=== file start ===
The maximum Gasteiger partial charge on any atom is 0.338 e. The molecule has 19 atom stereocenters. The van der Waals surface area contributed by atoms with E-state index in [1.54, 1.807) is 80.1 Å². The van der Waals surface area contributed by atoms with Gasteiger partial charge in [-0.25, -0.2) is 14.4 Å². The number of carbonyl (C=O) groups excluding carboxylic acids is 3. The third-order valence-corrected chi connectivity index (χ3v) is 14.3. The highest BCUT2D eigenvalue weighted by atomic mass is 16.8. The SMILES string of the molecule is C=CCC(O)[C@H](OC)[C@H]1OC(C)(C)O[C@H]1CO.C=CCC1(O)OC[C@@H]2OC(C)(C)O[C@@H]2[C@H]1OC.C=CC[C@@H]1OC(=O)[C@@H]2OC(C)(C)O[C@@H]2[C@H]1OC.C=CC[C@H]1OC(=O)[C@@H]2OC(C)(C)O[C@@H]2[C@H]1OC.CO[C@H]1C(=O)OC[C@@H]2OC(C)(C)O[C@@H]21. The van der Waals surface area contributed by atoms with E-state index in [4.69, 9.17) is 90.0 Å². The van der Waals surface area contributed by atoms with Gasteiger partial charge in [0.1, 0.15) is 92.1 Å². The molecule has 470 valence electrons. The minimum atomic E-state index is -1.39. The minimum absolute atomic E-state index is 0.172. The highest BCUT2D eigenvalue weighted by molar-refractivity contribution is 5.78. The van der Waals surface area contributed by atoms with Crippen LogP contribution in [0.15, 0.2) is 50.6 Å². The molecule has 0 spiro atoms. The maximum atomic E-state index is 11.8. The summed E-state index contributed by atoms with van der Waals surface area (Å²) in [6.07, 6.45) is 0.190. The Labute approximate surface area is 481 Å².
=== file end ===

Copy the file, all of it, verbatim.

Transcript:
The maximum Gasteiger partial charge on any atom is 0.338 e. The molecule has 19 atom stereocenters. The van der Waals surface area contributed by atoms with E-state index in [1.54, 1.807) is 80.1 Å². The van der Waals surface area contributed by atoms with Gasteiger partial charge in [-0.25, -0.2) is 14.4 Å². The number of carbonyl (C=O) groups excluding carboxylic acids is 3. The third-order valence-corrected chi connectivity index (χ3v) is 14.3. The highest BCUT2D eigenvalue weighted by atomic mass is 16.8. The SMILES string of the molecule is C=CCC(O)[C@H](OC)[C@H]1OC(C)(C)O[C@H]1CO.C=CCC1(O)OC[C@@H]2OC(C)(C)O[C@@H]2[C@H]1OC.C=CC[C@@H]1OC(=O)[C@@H]2OC(C)(C)O[C@@H]2[C@H]1OC.C=CC[C@H]1OC(=O)[C@@H]2OC(C)(C)O[C@@H]2[C@H]1OC.CO[C@H]1C(=O)OC[C@@H]2OC(C)(C)O[C@@H]21. The van der Waals surface area contributed by atoms with E-state index in [4.69, 9.17) is 90.0 Å². The van der Waals surface area contributed by atoms with Gasteiger partial charge in [0.1, 0.15) is 92.1 Å². The molecule has 470 valence electrons. The minimum atomic E-state index is -1.39. The minimum absolute atomic E-state index is 0.172. The highest BCUT2D eigenvalue weighted by molar-refractivity contribution is 5.78. The van der Waals surface area contributed by atoms with Crippen LogP contribution in [0.15, 0.2) is 50.6 Å². The molecule has 0 spiro atoms. The maximum atomic E-state index is 11.8. The summed E-state index contributed by atoms with van der Waals surface area (Å²) in [6.07, 6.45) is 0.190. The Labute approximate surface area is 481 Å².